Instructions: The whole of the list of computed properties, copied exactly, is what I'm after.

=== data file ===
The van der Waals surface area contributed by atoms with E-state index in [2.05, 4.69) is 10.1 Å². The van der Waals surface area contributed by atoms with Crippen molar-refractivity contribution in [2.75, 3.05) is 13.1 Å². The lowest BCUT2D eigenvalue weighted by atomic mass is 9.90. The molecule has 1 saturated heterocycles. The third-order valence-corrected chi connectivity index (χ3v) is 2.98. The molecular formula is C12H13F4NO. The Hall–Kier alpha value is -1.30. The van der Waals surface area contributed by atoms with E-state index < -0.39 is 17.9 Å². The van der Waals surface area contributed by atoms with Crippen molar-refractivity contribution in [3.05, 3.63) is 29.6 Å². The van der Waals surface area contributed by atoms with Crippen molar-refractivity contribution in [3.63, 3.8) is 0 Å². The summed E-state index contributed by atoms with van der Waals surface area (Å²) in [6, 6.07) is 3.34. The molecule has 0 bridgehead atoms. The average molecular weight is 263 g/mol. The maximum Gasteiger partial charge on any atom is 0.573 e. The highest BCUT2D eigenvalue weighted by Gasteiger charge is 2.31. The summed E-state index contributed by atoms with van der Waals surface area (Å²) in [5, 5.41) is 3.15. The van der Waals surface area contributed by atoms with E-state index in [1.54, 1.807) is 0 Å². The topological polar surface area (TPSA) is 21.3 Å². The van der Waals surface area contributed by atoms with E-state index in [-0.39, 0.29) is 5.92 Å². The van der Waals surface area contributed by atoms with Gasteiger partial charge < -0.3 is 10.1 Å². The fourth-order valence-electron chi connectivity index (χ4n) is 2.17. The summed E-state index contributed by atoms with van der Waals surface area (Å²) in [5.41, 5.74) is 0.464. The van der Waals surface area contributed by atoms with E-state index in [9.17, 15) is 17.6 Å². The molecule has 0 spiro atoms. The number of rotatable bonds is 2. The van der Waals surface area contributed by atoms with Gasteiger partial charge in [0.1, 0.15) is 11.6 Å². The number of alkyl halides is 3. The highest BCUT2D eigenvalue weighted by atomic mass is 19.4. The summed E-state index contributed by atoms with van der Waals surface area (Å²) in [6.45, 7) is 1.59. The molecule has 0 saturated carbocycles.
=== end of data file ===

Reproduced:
The van der Waals surface area contributed by atoms with E-state index in [2.05, 4.69) is 10.1 Å². The van der Waals surface area contributed by atoms with Crippen molar-refractivity contribution in [2.75, 3.05) is 13.1 Å². The lowest BCUT2D eigenvalue weighted by atomic mass is 9.90. The molecule has 1 saturated heterocycles. The third-order valence-corrected chi connectivity index (χ3v) is 2.98. The molecular formula is C12H13F4NO. The Hall–Kier alpha value is -1.30. The van der Waals surface area contributed by atoms with E-state index < -0.39 is 17.9 Å². The van der Waals surface area contributed by atoms with Crippen molar-refractivity contribution in [3.05, 3.63) is 29.6 Å². The van der Waals surface area contributed by atoms with Crippen molar-refractivity contribution in [3.63, 3.8) is 0 Å². The summed E-state index contributed by atoms with van der Waals surface area (Å²) in [6, 6.07) is 3.34. The molecule has 0 bridgehead atoms. The average molecular weight is 263 g/mol. The maximum Gasteiger partial charge on any atom is 0.573 e. The highest BCUT2D eigenvalue weighted by Gasteiger charge is 2.31. The summed E-state index contributed by atoms with van der Waals surface area (Å²) in [5, 5.41) is 3.15. The van der Waals surface area contributed by atoms with E-state index in [1.54, 1.807) is 0 Å². The topological polar surface area (TPSA) is 21.3 Å². The van der Waals surface area contributed by atoms with E-state index in [-0.39, 0.29) is 5.92 Å². The van der Waals surface area contributed by atoms with Gasteiger partial charge < -0.3 is 10.1 Å². The fourth-order valence-electron chi connectivity index (χ4n) is 2.17. The summed E-state index contributed by atoms with van der Waals surface area (Å²) in [5.41, 5.74) is 0.464. The van der Waals surface area contributed by atoms with E-state index in [9.17, 15) is 17.6 Å². The molecule has 0 spiro atoms. The number of rotatable bonds is 2. The van der Waals surface area contributed by atoms with Gasteiger partial charge in [0.1, 0.15) is 11.6 Å². The number of alkyl halides is 3. The highest BCUT2D eigenvalue weighted by atomic mass is 19.4. The summed E-state index contributed by atoms with van der Waals surface area (Å²) in [6.45, 7) is 1.59. The molecule has 0 saturated carbocycles.